Strategic Meetings Summit London, 26 September,
September 29 2022, Kimpton Fitzroy London
Friday 30 September 2022, JW Marriott Grosvenor
ABTN editor Martin Ferguson talks to the travel management company's chief commercial officer
Travel management companies (TMCs) have spent the last two years streamlining their businesses and ramping up cost saving services for clients. Few stones have been left unturned in the search for efficiency. Like most TMCs, Wings Corporate Travel is hell-bent on finding an approach that makes it stand out from the crowd. For the company's chief commercial officer, they key to his clients' future success is simple: collaboration.
The South African agency has been present in the UK market for the last decade, plying its trade primarily in the oil and gas sector from its Aberdeen base. But after acquiring London TMC Travel Alliance last September, opening an office in Manchester and announcing a series of high-profile appointments (including that of Paul who was brought in from FCm Travel Management), Wings is well on its way to becoming an established part of the TMC community.
Talking to ABTN in central London this week, East says his account managers will be taking an increasingly proactive approach with customers in an attempt to make them more savings and keep their travellers on the road.
"We have started a thorough client review, and we are basically saying give us your wish list," he enthuses.
"Corporates need to engage with their account managers. There are savings to be made if clients are willing to share and take a collaborative approach. We need to look at everything from financial processes to the total cost of a trip."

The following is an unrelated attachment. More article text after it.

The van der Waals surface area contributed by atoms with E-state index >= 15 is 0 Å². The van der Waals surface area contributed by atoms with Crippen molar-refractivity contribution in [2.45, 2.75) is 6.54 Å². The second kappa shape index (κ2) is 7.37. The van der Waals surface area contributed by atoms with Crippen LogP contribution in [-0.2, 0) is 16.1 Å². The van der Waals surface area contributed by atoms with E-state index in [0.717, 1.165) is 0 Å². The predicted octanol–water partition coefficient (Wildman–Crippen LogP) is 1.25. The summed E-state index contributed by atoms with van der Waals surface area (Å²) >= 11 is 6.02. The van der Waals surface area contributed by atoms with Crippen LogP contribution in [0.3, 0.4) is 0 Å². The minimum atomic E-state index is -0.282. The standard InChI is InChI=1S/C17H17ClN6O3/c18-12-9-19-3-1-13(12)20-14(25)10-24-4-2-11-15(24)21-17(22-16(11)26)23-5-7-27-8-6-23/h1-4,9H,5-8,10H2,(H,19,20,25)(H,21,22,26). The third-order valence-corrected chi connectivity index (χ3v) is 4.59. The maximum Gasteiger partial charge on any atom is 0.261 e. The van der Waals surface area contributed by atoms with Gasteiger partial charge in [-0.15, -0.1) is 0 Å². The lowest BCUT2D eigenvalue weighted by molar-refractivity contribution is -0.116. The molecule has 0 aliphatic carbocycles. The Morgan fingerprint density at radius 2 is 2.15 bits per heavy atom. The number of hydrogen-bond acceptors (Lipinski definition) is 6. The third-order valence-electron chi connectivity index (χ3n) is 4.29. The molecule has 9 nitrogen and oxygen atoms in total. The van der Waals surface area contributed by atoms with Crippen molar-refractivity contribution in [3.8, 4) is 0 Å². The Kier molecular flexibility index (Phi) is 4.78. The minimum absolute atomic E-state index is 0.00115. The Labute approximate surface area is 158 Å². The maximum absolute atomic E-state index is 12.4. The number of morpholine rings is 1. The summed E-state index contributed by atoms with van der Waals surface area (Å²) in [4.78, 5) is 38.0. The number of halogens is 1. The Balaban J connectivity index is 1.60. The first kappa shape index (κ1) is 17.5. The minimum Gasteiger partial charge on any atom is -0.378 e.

East, who cut his TMC teeth at Britannic Travel, says it is important the TMC takes the lead and provides a more consultative role. He says his agency, so far, has had more success working with travel mangers who have a spend of between 700k and £2 million, claiming some larger accounts don't lend themselves as well to the introduction of new measures.
The ex-FCm man insists prudent travel managers and TMCs should still take a fine toothcomb to their programmes, given the lingering economic uncertainty and need for maximum savings. But he remains confident that growth will prevail across British industry.
"In the last six months we've had the crisis in the Gulf of Mexico, the ash cloud, the BA strikes and they've all had a damaging effect.
"If we had a more stable economic environment things would start to improve. In fact, we have seen and are seeing improvements, but the economy is still fragile. On top of that we are still waiting to see the net effect of the public sector spending cuts."
But any uncertainty about the future of the economy will not stand in the way of Wings' expansion plans. The headquarters in Johannesburg will always be the company's spiritual home, but such is its focus on UK expansion, London has already been bestowed the title ‘Dual HQ' .
"It's about setting the foundations and fulfilling our vision to grow over the next five to 10 years. We are never going to be mass market, or the size of a CWT or HRG, but we aim to establish ourselves as the UK's key niche player."
If anyone doubted the seriousness of Wings' intentions, the recent appointment of ex-HRG managing director, Peter Kite, as a non-executive director proved to many that it is a serious player.
"Peter was introduced to Tony [Sofianos - Wings' chief executive] and was very excited by the brand and its potential. He is one of the true gents and legends in the business. He has so much knowledge that will be invaluable to our growth and success," says East.
If East's demeanor is anything to go by, Wings' future in the UK market is decidedly bright. He is happy with the opportunities provided by memberships with the Guild of Travel Management Companies and, more significantly, Advantage Travel Centre's, and he predicts a period of sustained expansion over the coming years.
"We want to be in the £40 - £50 million turnover bracket. That will be through new business wins and a controlled acquisition strategy," he says.